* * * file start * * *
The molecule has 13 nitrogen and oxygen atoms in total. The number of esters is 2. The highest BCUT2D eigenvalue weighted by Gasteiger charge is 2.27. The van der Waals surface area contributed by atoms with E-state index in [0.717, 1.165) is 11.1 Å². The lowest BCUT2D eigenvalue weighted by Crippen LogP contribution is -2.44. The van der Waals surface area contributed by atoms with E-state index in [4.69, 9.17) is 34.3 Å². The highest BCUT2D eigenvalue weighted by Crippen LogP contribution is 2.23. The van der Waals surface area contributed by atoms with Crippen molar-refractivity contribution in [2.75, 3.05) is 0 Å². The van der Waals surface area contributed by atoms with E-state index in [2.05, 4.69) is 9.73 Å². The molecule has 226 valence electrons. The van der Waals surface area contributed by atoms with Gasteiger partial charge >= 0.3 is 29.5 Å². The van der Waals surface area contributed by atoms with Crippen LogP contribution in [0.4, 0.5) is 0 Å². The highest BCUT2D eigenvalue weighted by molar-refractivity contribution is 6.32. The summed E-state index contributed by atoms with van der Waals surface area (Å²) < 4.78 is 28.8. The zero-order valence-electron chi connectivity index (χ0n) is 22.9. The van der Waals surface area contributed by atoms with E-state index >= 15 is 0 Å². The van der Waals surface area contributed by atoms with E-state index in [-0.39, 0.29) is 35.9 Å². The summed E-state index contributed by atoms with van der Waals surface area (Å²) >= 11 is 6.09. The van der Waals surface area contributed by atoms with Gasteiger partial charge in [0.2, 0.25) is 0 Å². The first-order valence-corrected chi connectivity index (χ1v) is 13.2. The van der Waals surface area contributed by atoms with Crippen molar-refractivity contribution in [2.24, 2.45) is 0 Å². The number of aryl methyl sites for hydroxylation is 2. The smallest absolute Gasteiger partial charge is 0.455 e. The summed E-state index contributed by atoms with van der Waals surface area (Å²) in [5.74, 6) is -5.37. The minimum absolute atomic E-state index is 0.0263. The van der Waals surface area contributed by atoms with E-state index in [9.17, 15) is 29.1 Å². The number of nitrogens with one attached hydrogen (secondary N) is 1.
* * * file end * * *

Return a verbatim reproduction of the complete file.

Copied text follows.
The molecule has 13 nitrogen and oxygen atoms in total. The number of esters is 2. The highest BCUT2D eigenvalue weighted by Gasteiger charge is 2.27. The van der Waals surface area contributed by atoms with E-state index in [0.717, 1.165) is 11.1 Å². The lowest BCUT2D eigenvalue weighted by Crippen LogP contribution is -2.44. The van der Waals surface area contributed by atoms with E-state index in [4.69, 9.17) is 34.3 Å². The highest BCUT2D eigenvalue weighted by Crippen LogP contribution is 2.23. The van der Waals surface area contributed by atoms with Crippen molar-refractivity contribution in [2.75, 3.05) is 0 Å². The van der Waals surface area contributed by atoms with E-state index in [2.05, 4.69) is 9.73 Å². The molecule has 226 valence electrons. The van der Waals surface area contributed by atoms with Gasteiger partial charge >= 0.3 is 29.5 Å². The van der Waals surface area contributed by atoms with Crippen LogP contribution in [0.4, 0.5) is 0 Å². The highest BCUT2D eigenvalue weighted by molar-refractivity contribution is 6.32. The summed E-state index contributed by atoms with van der Waals surface area (Å²) < 4.78 is 28.8. The zero-order valence-electron chi connectivity index (χ0n) is 22.9. The van der Waals surface area contributed by atoms with E-state index >= 15 is 0 Å². The van der Waals surface area contributed by atoms with E-state index in [-0.39, 0.29) is 35.9 Å². The summed E-state index contributed by atoms with van der Waals surface area (Å²) >= 11 is 6.09. The van der Waals surface area contributed by atoms with Gasteiger partial charge in [0.2, 0.25) is 0 Å². The first-order valence-corrected chi connectivity index (χ1v) is 13.2. The van der Waals surface area contributed by atoms with Crippen molar-refractivity contribution in [2.24, 2.45) is 0 Å². The number of aryl methyl sites for hydroxylation is 2. The smallest absolute Gasteiger partial charge is 0.455 e. The summed E-state index contributed by atoms with van der Waals surface area (Å²) in [5.74, 6) is -5.37. The minimum absolute atomic E-state index is 0.0263. The van der Waals surface area contributed by atoms with E-state index in [9.17, 15) is 29.1 Å². The number of nitrogens with one attached hydrogen (secondary N) is 1.